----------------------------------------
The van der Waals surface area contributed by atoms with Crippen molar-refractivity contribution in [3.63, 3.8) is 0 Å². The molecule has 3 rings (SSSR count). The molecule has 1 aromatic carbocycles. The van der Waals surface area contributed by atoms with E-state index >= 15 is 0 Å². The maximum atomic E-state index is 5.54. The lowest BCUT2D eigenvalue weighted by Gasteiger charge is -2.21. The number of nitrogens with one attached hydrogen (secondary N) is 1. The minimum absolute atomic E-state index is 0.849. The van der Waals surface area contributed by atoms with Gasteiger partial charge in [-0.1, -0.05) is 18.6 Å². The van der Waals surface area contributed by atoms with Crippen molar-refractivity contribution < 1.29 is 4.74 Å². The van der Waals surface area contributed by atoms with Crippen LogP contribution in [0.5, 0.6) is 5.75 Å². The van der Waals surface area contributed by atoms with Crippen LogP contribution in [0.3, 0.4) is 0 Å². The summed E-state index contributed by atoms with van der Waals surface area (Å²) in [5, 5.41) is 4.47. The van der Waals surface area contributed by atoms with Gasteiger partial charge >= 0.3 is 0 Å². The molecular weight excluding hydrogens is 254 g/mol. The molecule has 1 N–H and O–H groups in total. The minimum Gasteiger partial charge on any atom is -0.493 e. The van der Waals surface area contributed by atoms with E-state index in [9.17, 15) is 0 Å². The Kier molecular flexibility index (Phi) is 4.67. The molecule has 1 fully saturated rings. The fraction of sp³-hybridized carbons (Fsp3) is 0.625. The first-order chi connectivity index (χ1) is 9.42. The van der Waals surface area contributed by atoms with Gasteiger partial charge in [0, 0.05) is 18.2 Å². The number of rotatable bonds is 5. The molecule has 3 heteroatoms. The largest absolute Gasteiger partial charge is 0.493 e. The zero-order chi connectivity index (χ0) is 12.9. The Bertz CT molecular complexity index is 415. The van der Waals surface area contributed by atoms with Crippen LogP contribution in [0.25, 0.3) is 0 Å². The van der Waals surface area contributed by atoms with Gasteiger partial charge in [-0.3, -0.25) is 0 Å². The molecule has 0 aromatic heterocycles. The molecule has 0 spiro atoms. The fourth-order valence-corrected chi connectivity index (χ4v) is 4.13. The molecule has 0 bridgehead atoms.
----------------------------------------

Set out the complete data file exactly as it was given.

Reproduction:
The van der Waals surface area contributed by atoms with Crippen molar-refractivity contribution in [3.63, 3.8) is 0 Å². The molecule has 3 rings (SSSR count). The molecule has 1 aromatic carbocycles. The van der Waals surface area contributed by atoms with E-state index >= 15 is 0 Å². The maximum atomic E-state index is 5.54. The lowest BCUT2D eigenvalue weighted by Gasteiger charge is -2.21. The number of nitrogens with one attached hydrogen (secondary N) is 1. The minimum absolute atomic E-state index is 0.849. The van der Waals surface area contributed by atoms with Gasteiger partial charge in [-0.1, -0.05) is 18.6 Å². The van der Waals surface area contributed by atoms with Crippen molar-refractivity contribution < 1.29 is 4.74 Å². The van der Waals surface area contributed by atoms with Crippen LogP contribution in [0.5, 0.6) is 5.75 Å². The van der Waals surface area contributed by atoms with Crippen LogP contribution in [0.3, 0.4) is 0 Å². The summed E-state index contributed by atoms with van der Waals surface area (Å²) in [5, 5.41) is 4.47. The van der Waals surface area contributed by atoms with Gasteiger partial charge >= 0.3 is 0 Å². The molecular weight excluding hydrogens is 254 g/mol. The molecule has 1 N–H and O–H groups in total. The minimum Gasteiger partial charge on any atom is -0.493 e. The van der Waals surface area contributed by atoms with E-state index in [9.17, 15) is 0 Å². The Kier molecular flexibility index (Phi) is 4.67. The molecule has 1 fully saturated rings. The fraction of sp³-hybridized carbons (Fsp3) is 0.625. The first-order chi connectivity index (χ1) is 9.42. The van der Waals surface area contributed by atoms with Gasteiger partial charge in [0, 0.05) is 18.2 Å². The number of rotatable bonds is 5. The molecule has 3 heteroatoms. The largest absolute Gasteiger partial charge is 0.493 e. The zero-order chi connectivity index (χ0) is 12.9. The Bertz CT molecular complexity index is 415. The van der Waals surface area contributed by atoms with Crippen LogP contribution in [0.25, 0.3) is 0 Å². The van der Waals surface area contributed by atoms with Gasteiger partial charge in [-0.3, -0.25) is 0 Å². The molecule has 0 aromatic heterocycles. The molecule has 0 spiro atoms. The fourth-order valence-corrected chi connectivity index (χ4v) is 4.13. The molecule has 0 bridgehead atoms.